UBCc350 claims major divestment win even as Extinction Rebellion UBC warns of a hunger strike

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      Two groups of climate activists have issued significantly different responses to the UBC board of governors' recent decisions regarding divestment.

      UBCc350 has been campaigning since 2013 to get the university to dump its investments in fossil-fuel companies.

      A more recently formed group, Extinction Rebellion UBC, has also been advocating for divestment by staging peaceful direct actions on the Point Grey campus, including at UBC board and board committee meetings.

      On December 5, the UBC board voted to unload all of its holdings in fossil fuels in its $381-million Trek land endowment.

      The board also voted to conduct financial and legal reviews to determine how to fully divest from fossil fuels in its $1.71-billion main endowment pool.

      A UBCc350 news release noted that UBC vice president Peter Smailes has declared that "the administration is absolutely committed to getting this done."

      "The university's decision to divest is a public denunciation of the fossil fuel industry," UBCc350 organizer Emily Mittertreiner said in a news release. "We expect that UBC's actions today will pave the way for other major universities to follow suit."

      UBCc350 also applauded the UBC board's decision to remove a condition from the original motion saying that divestment could only occur if it didn't hurt the main investment fund's financial performance.

      UBCc350's submission to a board committee last month tried to refute any attempts by the administration to claim that the board's fiduciary duty precluded full divestment.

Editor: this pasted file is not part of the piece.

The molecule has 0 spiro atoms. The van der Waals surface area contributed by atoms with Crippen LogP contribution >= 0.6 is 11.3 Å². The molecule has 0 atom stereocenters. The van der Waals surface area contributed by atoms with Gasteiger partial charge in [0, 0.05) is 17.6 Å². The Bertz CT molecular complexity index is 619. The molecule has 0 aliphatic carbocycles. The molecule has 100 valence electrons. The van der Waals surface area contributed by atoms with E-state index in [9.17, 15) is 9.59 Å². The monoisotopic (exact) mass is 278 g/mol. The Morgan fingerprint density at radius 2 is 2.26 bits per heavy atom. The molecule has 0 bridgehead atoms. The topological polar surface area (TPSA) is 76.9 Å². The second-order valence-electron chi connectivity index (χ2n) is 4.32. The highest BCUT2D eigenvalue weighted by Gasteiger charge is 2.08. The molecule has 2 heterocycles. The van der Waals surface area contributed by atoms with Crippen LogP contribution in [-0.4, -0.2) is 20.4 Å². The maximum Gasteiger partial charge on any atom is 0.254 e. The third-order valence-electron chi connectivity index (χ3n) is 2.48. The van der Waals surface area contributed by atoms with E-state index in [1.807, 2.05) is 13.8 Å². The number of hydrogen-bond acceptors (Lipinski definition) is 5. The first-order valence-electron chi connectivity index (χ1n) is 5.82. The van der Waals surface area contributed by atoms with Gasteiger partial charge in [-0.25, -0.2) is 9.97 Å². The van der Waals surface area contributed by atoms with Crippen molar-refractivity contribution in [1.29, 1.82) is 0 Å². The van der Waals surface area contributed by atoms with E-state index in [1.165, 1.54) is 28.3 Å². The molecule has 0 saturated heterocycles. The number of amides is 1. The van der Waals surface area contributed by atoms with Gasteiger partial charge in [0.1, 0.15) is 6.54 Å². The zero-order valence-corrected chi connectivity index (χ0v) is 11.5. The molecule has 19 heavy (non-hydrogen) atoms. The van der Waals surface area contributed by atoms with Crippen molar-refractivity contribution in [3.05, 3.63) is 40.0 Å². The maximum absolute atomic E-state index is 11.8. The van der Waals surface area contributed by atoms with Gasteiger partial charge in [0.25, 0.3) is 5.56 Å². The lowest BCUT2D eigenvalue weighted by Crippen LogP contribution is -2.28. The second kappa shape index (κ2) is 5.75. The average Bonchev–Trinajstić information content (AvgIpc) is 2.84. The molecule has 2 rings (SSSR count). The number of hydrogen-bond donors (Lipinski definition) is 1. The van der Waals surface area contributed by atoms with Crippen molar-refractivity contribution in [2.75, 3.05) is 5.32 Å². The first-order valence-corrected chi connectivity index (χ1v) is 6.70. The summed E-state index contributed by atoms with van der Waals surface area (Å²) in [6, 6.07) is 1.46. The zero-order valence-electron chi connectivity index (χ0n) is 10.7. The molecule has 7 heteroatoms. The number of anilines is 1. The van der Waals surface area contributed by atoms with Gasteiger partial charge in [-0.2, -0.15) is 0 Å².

The UBCc350 arguments were reflected in comments by a faculty representative on the board.

      "Our fiduciary duty includes not just looking at the immediate short-term results in terms of revenue, but the long-term role in terms of the well-being of the university," Charles Menzies said at the December 5 meeting. "If we don't have a climate that's habitable, then we actually have not looked to the benefit of the university."

      Young climate activists let the UBC board know what they thought of "partial divestment" at a committee meeting last month.

      Hunger strike threatened by other group

      Extinction Rebellion UBC, on the other hand, issued a far more critical response to the board's actions.

      This newer group has threatened a hunger strike, beginning January 6, if full divestment is not pledged by the end of 2019. It's also calling on the university to publicly denounce the fossil-fuel industry.

      "Full divestment does not mean a promise to explore full divestiture," Extinction Rebellion UBC student organizer Laura Sullivan told the board on December 5. "Rather, it calls for a full-fledged commitment to complete divestment as soon as possible."

      To date, Concordia University in Montreal is the only large Canadian postsecondary institution to pledge to divest from fossil fuels.

      The University of California has also done this, whereas Cambridge and Oxford universities have divested from tar-sands and coal projects. 

      On December 5, UBC president and vice chancellor Santa Ono said that the university has declared a climate emergency.

      "At this pivotal moment, the decisions and actions we take today will reverberate beyond our own borders and lifetimes,” Ono said in a news release. “We appreciate the ongoing commitment of our community to mitigating climate change, especially our students, who have shown their remarkable and commendable leadership to address the most pressing issue of our time.”

      The declaration of a climate emergency involves a "decisive shift away from fossil fuels" and "a rapid and just transition to a sustainable economy", according to the university.

      "The fossil fuel industry is the primary driver of the climate crisis and is crucially responsible for stalling the global response to it," UBCc350 organizer Mukta Chachra said in the group's news release. "Universities have a moral obligation to current students, future students, and communities on the frontlines around the world to break ties with this unethical industry and divest."